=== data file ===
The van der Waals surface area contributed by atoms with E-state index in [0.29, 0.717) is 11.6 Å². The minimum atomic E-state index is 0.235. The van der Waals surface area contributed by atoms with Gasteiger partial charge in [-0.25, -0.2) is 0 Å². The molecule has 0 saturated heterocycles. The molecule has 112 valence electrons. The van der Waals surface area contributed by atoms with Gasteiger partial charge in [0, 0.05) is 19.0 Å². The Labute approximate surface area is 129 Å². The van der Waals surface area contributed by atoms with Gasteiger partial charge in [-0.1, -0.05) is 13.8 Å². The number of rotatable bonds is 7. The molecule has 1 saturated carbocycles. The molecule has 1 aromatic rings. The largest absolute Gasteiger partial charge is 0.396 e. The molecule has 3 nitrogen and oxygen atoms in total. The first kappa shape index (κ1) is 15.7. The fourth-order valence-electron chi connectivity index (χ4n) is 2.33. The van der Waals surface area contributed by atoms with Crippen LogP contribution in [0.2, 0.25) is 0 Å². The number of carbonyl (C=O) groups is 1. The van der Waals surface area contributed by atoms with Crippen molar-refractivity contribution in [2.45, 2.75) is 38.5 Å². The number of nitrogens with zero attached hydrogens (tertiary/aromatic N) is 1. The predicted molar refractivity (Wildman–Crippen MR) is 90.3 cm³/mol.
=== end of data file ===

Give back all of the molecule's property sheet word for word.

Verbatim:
The van der Waals surface area contributed by atoms with E-state index in [0.29, 0.717) is 11.6 Å². The minimum atomic E-state index is 0.235. The van der Waals surface area contributed by atoms with Gasteiger partial charge in [-0.25, -0.2) is 0 Å². The molecule has 0 saturated heterocycles. The molecule has 112 valence electrons. The van der Waals surface area contributed by atoms with Gasteiger partial charge in [0, 0.05) is 19.0 Å². The Labute approximate surface area is 129 Å². The van der Waals surface area contributed by atoms with Gasteiger partial charge in [-0.1, -0.05) is 13.8 Å². The number of rotatable bonds is 7. The molecule has 1 saturated carbocycles. The molecule has 1 aromatic rings. The largest absolute Gasteiger partial charge is 0.396 e. The molecule has 3 nitrogen and oxygen atoms in total. The first kappa shape index (κ1) is 15.7. The fourth-order valence-electron chi connectivity index (χ4n) is 2.33. The van der Waals surface area contributed by atoms with Crippen LogP contribution in [0.2, 0.25) is 0 Å². The number of carbonyl (C=O) groups is 1. The van der Waals surface area contributed by atoms with Crippen molar-refractivity contribution in [2.45, 2.75) is 38.5 Å². The number of nitrogens with zero attached hydrogens (tertiary/aromatic N) is 1. The predicted molar refractivity (Wildman–Crippen MR) is 90.3 cm³/mol.